Land of the Rapidly Swelling Belly
I suppose, after almost ten years living in Korea that you begin to take things for-granted. With the arrival of summer and many teenagers wearing skin-tight, knee-length shorts, I’d forgotten just how skinny so many boys are. And to compound matters, I’ve just returned from the UK where every other teenager is a lard-arse. Statistically the average Korean, weighing around 124 pounds, is one of the lightest in comparative world statistics. The current average weight in the UK is 152 pounds. Despite this, Koreans are gaining weight quicker than most other nations and I’m not surprised because western style junk-food has invaded Korea at every level. It is fairly common knowledge that once a food store opens in a neighborhood, that over time the average weight of people in the immediate area increases. Well, in the last year the block on which I live, which previously had one MacDonald’s and one Dominoes Pizza, now has four more western style junk-food outlets. Yes, you read correctly! Four! In less than a four-minute walk I can pass two MacDonald’s, a KFC, Lotteria and a Dominoes Pizza. And unlike the UK, every one of them delivers to your door. The newest MacDonald’s, actually directly in front of my one-room, is open 24/7. And with the block itself and the blocks immediately around it housing around 10 private academies, you can imagine that everywhere I look I see Korean kids stuffing burgers in their faces.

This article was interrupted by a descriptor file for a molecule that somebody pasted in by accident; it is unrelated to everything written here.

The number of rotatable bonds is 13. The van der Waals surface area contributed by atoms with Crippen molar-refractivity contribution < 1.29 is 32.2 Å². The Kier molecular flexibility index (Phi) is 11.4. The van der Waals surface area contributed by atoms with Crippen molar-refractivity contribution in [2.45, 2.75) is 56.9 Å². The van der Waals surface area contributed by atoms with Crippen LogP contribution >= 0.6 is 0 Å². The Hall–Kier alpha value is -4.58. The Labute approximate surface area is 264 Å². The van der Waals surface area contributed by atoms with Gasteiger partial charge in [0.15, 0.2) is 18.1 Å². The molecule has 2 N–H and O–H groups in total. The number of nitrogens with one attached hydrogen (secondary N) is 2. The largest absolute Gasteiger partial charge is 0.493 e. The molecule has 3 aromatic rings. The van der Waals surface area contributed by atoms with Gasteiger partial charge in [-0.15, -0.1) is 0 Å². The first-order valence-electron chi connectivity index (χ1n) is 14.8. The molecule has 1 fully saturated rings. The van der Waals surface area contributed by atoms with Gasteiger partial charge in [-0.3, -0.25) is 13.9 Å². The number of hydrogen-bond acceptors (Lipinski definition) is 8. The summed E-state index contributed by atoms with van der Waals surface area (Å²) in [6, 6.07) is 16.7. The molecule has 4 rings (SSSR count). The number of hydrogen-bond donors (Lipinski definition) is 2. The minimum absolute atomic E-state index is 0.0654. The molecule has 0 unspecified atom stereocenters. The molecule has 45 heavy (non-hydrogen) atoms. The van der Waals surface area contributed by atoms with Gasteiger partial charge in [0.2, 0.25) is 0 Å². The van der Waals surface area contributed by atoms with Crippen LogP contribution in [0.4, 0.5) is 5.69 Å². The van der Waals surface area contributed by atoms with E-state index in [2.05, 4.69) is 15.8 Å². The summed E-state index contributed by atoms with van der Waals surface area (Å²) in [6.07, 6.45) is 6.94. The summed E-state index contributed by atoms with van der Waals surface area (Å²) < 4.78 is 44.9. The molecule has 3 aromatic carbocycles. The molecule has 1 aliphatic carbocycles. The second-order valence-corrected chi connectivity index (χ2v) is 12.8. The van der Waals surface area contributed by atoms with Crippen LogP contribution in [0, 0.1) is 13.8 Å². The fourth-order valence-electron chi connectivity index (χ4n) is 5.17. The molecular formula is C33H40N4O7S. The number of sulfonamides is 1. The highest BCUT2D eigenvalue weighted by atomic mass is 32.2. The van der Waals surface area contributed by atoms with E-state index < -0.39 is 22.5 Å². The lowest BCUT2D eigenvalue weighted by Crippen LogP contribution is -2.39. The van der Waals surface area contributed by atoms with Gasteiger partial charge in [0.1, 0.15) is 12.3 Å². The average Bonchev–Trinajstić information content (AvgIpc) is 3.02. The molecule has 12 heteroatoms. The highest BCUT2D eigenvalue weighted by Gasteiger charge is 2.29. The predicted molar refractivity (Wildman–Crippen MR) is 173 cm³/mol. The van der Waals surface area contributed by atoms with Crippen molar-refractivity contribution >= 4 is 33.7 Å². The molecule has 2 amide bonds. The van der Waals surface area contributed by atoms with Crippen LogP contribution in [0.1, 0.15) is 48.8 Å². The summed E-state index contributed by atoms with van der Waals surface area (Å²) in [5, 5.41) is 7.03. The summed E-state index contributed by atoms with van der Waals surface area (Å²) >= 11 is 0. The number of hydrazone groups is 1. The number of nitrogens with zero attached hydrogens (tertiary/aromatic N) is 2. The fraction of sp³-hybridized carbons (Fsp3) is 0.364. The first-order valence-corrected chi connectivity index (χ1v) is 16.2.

The trend for western style food is just as voracious in supermarkets. My local E-mart, four minutes walk from my one room and also housing a MacDonald’s, now has cooler cabinets filled with microwaveable pre-made meals. Food I cooked 8 years ago, such as numerous fish stews where you bought a pack with all the fresh ingredients, squid, octopus, live shellfish, tofu, vegetables and a packet of spice paste, (and this is only one example) have disappeared and now the same cabinet contains a wide range of ready-made stews and soups in plastic packets. And there are totally new additions: curries with nan bread, racks of ribs, packs of Peking duck. Even one of Korea’s most cherished soups, and one of the easiest to make, samkaetang (ginseng chicken), has been conveniently packeted.
Meanwhile, in small convenience shops I can buy chocolate that wasn’t in Korea ten years ago. Some 8 years ago in the UK several chocolate manufactures were being criticized for producing the most enormous bars of chocolate. Bars which in my childhood were 3-4 inches long are now 5-6. Mar’s and ‘Snickers’ were examples of the sizing-up of confectionery. I don’t know what happened about the debate but I do know that not only do you only ever see the super-size bars in the UK, but Snickers is now available in most Korean ‘corner’ shops.